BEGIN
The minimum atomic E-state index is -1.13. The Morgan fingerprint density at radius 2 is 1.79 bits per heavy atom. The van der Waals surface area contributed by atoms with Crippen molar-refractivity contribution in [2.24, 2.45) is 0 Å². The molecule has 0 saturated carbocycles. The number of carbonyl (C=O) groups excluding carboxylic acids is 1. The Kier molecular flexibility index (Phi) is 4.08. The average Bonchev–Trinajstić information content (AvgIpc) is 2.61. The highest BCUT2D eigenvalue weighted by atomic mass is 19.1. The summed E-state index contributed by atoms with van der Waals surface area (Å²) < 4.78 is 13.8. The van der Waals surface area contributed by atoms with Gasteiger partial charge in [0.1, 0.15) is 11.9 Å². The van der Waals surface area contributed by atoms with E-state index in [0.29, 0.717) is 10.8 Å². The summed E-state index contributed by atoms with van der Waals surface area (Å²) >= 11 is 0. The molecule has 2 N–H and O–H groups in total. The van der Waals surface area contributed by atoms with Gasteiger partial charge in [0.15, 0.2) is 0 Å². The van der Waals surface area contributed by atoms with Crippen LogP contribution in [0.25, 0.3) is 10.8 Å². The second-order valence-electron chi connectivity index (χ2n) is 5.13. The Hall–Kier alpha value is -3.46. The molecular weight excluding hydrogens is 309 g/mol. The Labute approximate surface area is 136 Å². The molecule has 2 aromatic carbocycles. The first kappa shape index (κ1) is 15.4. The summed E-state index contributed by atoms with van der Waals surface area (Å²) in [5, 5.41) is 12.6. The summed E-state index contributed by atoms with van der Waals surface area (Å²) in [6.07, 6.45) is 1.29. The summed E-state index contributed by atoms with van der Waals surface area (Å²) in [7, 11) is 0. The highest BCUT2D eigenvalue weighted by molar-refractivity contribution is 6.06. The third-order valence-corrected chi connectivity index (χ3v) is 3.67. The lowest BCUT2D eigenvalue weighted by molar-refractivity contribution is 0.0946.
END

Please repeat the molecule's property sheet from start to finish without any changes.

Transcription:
The minimum atomic E-state index is -1.13. The Morgan fingerprint density at radius 2 is 1.79 bits per heavy atom. The van der Waals surface area contributed by atoms with Crippen molar-refractivity contribution in [2.24, 2.45) is 0 Å². The molecule has 0 saturated carbocycles. The number of carbonyl (C=O) groups excluding carboxylic acids is 1. The Kier molecular flexibility index (Phi) is 4.08. The average Bonchev–Trinajstić information content (AvgIpc) is 2.61. The highest BCUT2D eigenvalue weighted by atomic mass is 19.1. The summed E-state index contributed by atoms with van der Waals surface area (Å²) < 4.78 is 13.8. The van der Waals surface area contributed by atoms with Gasteiger partial charge in [0.1, 0.15) is 11.9 Å². The van der Waals surface area contributed by atoms with E-state index in [0.29, 0.717) is 10.8 Å². The summed E-state index contributed by atoms with van der Waals surface area (Å²) >= 11 is 0. The molecule has 2 N–H and O–H groups in total. The van der Waals surface area contributed by atoms with Gasteiger partial charge in [0.15, 0.2) is 0 Å². The van der Waals surface area contributed by atoms with Crippen LogP contribution in [0.25, 0.3) is 10.8 Å². The second-order valence-electron chi connectivity index (χ2n) is 5.13. The Hall–Kier alpha value is -3.46. The molecular weight excluding hydrogens is 309 g/mol. The Labute approximate surface area is 136 Å². The molecule has 2 aromatic carbocycles. The first kappa shape index (κ1) is 15.4. The summed E-state index contributed by atoms with van der Waals surface area (Å²) in [5, 5.41) is 12.6. The summed E-state index contributed by atoms with van der Waals surface area (Å²) in [6.07, 6.45) is 1.29. The summed E-state index contributed by atoms with van der Waals surface area (Å²) in [7, 11) is 0. The highest BCUT2D eigenvalue weighted by molar-refractivity contribution is 6.06. The third-order valence-corrected chi connectivity index (χ3v) is 3.67. The lowest BCUT2D eigenvalue weighted by molar-refractivity contribution is 0.0946.